By Jean Cronin, Executive Director, Connecticut Package Stores Association
The time for Connecticut package store owners to make their voices heard at the Legislature has finally come. During February, the General Law Committee of the Connecticut General Assembly will hold a public hearing to assess the public’s words of support or opposition for the bills that have been proposed in the committee. Two of the proposals will include allowing wine to be sold in grocery stores and beer to be sold in large box stores.
Wine in grocery stores will be our biggest issue. There have been a number of stories reported on local news outlets, as well as several print articles on the topic. Many of them seem to slant in favor of the supermarket.
However, the second issue, beer in box stores, seems to have slipped under the radar despite the severe implications the proposal would raise. The large national box stores have tried several times to obtain the ability to sell beer in their stores by advocating to change the percentage needed to qualify for the grocery beer permit. The permit is currently granted if a store sells more than 50% of groceries as its overall product sales.
Groceries are defined as coffee grounds, meats, cheeses, etc. The large national box stores are seeking to reduce the percentage from 50% to 20%. This would allow these giant chains to sell beer, since only 20% to 30% of their overall product sales are groceries. The typical box store has an average of 80,000 different items, many of which do not fall under the grocery definition, such as lawn and garden items, electronics and many other items.
Not only would this proposal open sales to these box stores, it would also make thousands of other outlets that carry a small percentage of groceries eligible to sell beer. This includes convenience stores, gas stations, pharmacies and many other outlets.
The large national box stores claim that this change is about “customer convenience” and the customer’s desire to have a “one stop shopping” experience. Currently, large national box stores are able to sell beer in 46 states across the nation.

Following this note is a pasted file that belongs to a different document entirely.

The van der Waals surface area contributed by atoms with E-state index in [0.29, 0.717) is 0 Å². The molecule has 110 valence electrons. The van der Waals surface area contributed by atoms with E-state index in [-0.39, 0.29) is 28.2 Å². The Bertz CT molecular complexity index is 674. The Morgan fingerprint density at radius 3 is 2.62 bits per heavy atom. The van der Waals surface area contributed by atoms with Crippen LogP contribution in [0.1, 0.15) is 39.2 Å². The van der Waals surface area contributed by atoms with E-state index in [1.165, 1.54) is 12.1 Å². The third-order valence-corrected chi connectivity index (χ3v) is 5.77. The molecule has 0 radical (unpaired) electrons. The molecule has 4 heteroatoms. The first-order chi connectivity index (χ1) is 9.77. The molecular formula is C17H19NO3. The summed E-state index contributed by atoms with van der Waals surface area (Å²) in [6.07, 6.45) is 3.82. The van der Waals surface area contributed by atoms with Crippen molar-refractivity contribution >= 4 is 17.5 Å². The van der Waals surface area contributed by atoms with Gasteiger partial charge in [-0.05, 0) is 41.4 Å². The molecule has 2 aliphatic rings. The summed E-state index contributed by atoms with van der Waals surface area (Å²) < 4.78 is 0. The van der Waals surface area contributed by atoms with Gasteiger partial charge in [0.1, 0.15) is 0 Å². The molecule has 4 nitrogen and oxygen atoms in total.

This proposal is certainly concerning and is something that the Connecticut Package Stores Association (CPSA) has fought against in past sessions. This proposal would displace beer sales and customers out of package stores and instead place the sale of beer inside of these large box stores where customers will already be shopping for one of their 80,000 different products.
Connecticut package stores are legally allowed to sell three basic items: beer, wine and spirits. The passage of this bill would have a negative effect on the family-owned stores across the state and is something that the CPSA will once again oppose.
It is important that store owners come to voice their opposition to beer in box stores, wine in grocery stores and other proposals that will negatively impact the alcohol retail system. Legislators will be hearing about these proposals from the lobbyists for the large box stores and grocery stores. It is important that legislators hear from the small businesses in their districts—and from around the state—that will be hurt by the passage of these proposals. The hearing is set for Feb. 2.
The CPSA has been working with other industry members to inform the legislature of the devastating impact the approval of these proposals would have; however, legislators also want to hear from you, their constituents. If they do not hear your voices, they will think you are not concerned. When you reach out to your representatives, remember to be respectful and clear in your message and to let them know you live or work in their district.
We encourage members to reach out to the CPSA if they have any questions about how to approach their representatives in Hartford. This is an absolutely critical time to be vigilant and informed. To stay in the loop and support the efforts to protect the package store industry, join the CPSA today.
Jean Cronin is the President of Hughes & Cronin Public Affairs Strategies, where she is responsible for developing and implementing legislative initiatives for the firm’s clients, and directing a variety of trade and professional associations managed by the firm. Cronin joined the firm in 1986 after serving as a communications strategist for the Connecticut Senate Majority Office, where she became well-versed in the politics and insight of the State Capitol. She is the Executive Director of the Connecticut Package Stores Association, following the passing of longtime director, Carroll J. Hughes.